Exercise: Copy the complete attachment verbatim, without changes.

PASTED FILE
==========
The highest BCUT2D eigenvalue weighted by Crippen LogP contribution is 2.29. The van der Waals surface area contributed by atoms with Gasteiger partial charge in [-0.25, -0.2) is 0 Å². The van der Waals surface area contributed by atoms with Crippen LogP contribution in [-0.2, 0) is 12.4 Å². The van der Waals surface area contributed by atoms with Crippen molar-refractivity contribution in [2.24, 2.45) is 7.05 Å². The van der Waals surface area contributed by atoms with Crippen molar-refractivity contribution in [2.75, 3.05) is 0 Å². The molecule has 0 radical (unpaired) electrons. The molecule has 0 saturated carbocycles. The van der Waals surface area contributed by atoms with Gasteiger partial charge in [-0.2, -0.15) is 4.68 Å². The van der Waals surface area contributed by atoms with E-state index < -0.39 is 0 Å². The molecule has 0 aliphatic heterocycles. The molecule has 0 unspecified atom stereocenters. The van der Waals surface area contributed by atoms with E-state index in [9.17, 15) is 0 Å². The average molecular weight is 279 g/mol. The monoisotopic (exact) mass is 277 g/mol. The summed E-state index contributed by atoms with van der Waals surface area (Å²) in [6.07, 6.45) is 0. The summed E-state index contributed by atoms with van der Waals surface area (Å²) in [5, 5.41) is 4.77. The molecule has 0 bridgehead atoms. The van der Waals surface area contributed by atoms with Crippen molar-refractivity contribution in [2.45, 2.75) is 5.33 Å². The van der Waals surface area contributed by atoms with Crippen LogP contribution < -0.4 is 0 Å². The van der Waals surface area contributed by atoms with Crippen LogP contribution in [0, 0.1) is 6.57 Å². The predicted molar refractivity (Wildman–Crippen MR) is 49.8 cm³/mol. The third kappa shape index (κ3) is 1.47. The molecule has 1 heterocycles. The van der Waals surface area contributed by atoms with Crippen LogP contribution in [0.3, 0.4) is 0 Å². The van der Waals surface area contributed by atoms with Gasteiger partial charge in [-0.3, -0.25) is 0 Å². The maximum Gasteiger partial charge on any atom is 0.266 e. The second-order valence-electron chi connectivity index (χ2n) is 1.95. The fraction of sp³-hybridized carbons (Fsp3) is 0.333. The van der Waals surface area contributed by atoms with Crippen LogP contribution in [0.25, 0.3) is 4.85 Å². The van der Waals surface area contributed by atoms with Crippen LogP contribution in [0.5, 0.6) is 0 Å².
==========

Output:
The highest BCUT2D eigenvalue weighted by Crippen LogP contribution is 2.29. The van der Waals surface area contributed by atoms with Gasteiger partial charge in [-0.25, -0.2) is 0 Å². The van der Waals surface area contributed by atoms with Crippen LogP contribution in [-0.2, 0) is 12.4 Å². The van der Waals surface area contributed by atoms with Crippen molar-refractivity contribution in [2.24, 2.45) is 7.05 Å². The van der Waals surface area contributed by atoms with Crippen molar-refractivity contribution in [2.75, 3.05) is 0 Å². The molecule has 0 radical (unpaired) electrons. The molecule has 0 saturated carbocycles. The van der Waals surface area contributed by atoms with Gasteiger partial charge in [-0.2, -0.15) is 4.68 Å². The van der Waals surface area contributed by atoms with E-state index < -0.39 is 0 Å². The molecule has 0 aliphatic heterocycles. The molecule has 0 unspecified atom stereocenters. The van der Waals surface area contributed by atoms with E-state index in [9.17, 15) is 0 Å². The average molecular weight is 279 g/mol. The monoisotopic (exact) mass is 277 g/mol. The summed E-state index contributed by atoms with van der Waals surface area (Å²) in [6.07, 6.45) is 0. The summed E-state index contributed by atoms with van der Waals surface area (Å²) in [5, 5.41) is 4.77. The molecule has 0 bridgehead atoms. The van der Waals surface area contributed by atoms with Crippen molar-refractivity contribution in [2.45, 2.75) is 5.33 Å². The van der Waals surface area contributed by atoms with Crippen LogP contribution < -0.4 is 0 Å². The van der Waals surface area contributed by atoms with Crippen LogP contribution in [0, 0.1) is 6.57 Å². The predicted molar refractivity (Wildman–Crippen MR) is 49.8 cm³/mol. The third kappa shape index (κ3) is 1.47. The molecule has 1 heterocycles. The van der Waals surface area contributed by atoms with Crippen LogP contribution in [0.3, 0.4) is 0 Å². The van der Waals surface area contributed by atoms with Gasteiger partial charge in [-0.3, -0.25) is 0 Å². The maximum Gasteiger partial charge on any atom is 0.266 e. The second-order valence-electron chi connectivity index (χ2n) is 1.95. The fraction of sp³-hybridized carbons (Fsp3) is 0.333. The van der Waals surface area contributed by atoms with Crippen LogP contribution in [0.25, 0.3) is 4.85 Å². The van der Waals surface area contributed by atoms with Crippen LogP contribution in [0.5, 0.6) is 0 Å².